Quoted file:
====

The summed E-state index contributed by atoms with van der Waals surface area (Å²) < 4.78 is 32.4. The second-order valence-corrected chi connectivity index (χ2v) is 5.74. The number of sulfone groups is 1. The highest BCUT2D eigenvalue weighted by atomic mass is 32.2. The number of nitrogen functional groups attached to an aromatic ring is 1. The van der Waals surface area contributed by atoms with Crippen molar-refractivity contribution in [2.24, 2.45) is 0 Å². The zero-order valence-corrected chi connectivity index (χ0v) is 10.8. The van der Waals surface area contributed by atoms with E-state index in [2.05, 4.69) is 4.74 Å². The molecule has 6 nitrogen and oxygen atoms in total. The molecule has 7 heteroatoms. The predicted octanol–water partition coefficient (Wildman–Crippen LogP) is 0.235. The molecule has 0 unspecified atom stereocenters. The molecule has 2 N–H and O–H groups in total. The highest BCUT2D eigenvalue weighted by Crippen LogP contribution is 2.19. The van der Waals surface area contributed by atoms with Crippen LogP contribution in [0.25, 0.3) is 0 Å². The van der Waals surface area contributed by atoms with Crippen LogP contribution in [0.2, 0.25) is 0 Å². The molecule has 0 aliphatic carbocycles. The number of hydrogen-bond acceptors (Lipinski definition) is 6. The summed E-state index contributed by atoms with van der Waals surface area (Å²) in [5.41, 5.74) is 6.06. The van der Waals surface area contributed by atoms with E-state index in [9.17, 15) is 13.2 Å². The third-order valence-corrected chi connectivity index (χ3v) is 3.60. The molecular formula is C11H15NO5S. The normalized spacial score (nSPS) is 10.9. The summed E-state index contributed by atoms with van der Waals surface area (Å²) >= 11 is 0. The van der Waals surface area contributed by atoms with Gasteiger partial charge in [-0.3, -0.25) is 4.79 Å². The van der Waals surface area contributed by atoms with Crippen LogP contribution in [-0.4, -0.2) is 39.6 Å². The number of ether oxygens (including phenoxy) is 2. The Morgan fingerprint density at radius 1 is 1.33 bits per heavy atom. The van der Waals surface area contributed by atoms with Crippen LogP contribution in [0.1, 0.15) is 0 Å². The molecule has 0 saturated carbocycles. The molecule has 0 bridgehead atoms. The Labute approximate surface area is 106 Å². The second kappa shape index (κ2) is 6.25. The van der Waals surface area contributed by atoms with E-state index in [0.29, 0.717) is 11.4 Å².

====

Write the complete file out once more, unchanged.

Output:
The summed E-state index contributed by atoms with van der Waals surface area (Å²) < 4.78 is 32.4. The second-order valence-corrected chi connectivity index (χ2v) is 5.74. The number of sulfone groups is 1. The highest BCUT2D eigenvalue weighted by atomic mass is 32.2. The number of nitrogen functional groups attached to an aromatic ring is 1. The van der Waals surface area contributed by atoms with Crippen molar-refractivity contribution in [2.24, 2.45) is 0 Å². The zero-order valence-corrected chi connectivity index (χ0v) is 10.8. The van der Waals surface area contributed by atoms with E-state index in [2.05, 4.69) is 4.74 Å². The molecule has 6 nitrogen and oxygen atoms in total. The molecule has 7 heteroatoms. The predicted octanol–water partition coefficient (Wildman–Crippen LogP) is 0.235. The molecule has 0 unspecified atom stereocenters. The molecule has 2 N–H and O–H groups in total. The highest BCUT2D eigenvalue weighted by Crippen LogP contribution is 2.19. The van der Waals surface area contributed by atoms with Crippen LogP contribution in [0.25, 0.3) is 0 Å². The van der Waals surface area contributed by atoms with Crippen LogP contribution in [0.2, 0.25) is 0 Å². The molecule has 0 aliphatic carbocycles. The number of hydrogen-bond acceptors (Lipinski definition) is 6. The summed E-state index contributed by atoms with van der Waals surface area (Å²) in [5.41, 5.74) is 6.06. The van der Waals surface area contributed by atoms with E-state index in [9.17, 15) is 13.2 Å². The third-order valence-corrected chi connectivity index (χ3v) is 3.60. The molecular formula is C11H15NO5S. The normalized spacial score (nSPS) is 10.9. The summed E-state index contributed by atoms with van der Waals surface area (Å²) >= 11 is 0. The van der Waals surface area contributed by atoms with Gasteiger partial charge in [-0.3, -0.25) is 4.79 Å². The van der Waals surface area contributed by atoms with Crippen LogP contribution in [-0.4, -0.2) is 39.6 Å². The number of ether oxygens (including phenoxy) is 2. The Morgan fingerprint density at radius 1 is 1.33 bits per heavy atom. The van der Waals surface area contributed by atoms with Crippen LogP contribution in [0.1, 0.15) is 0 Å². The molecule has 0 saturated carbocycles. The molecule has 0 bridgehead atoms. The Labute approximate surface area is 106 Å². The second kappa shape index (κ2) is 6.25. The van der Waals surface area contributed by atoms with E-state index in [0.29, 0.717) is 11.4 Å².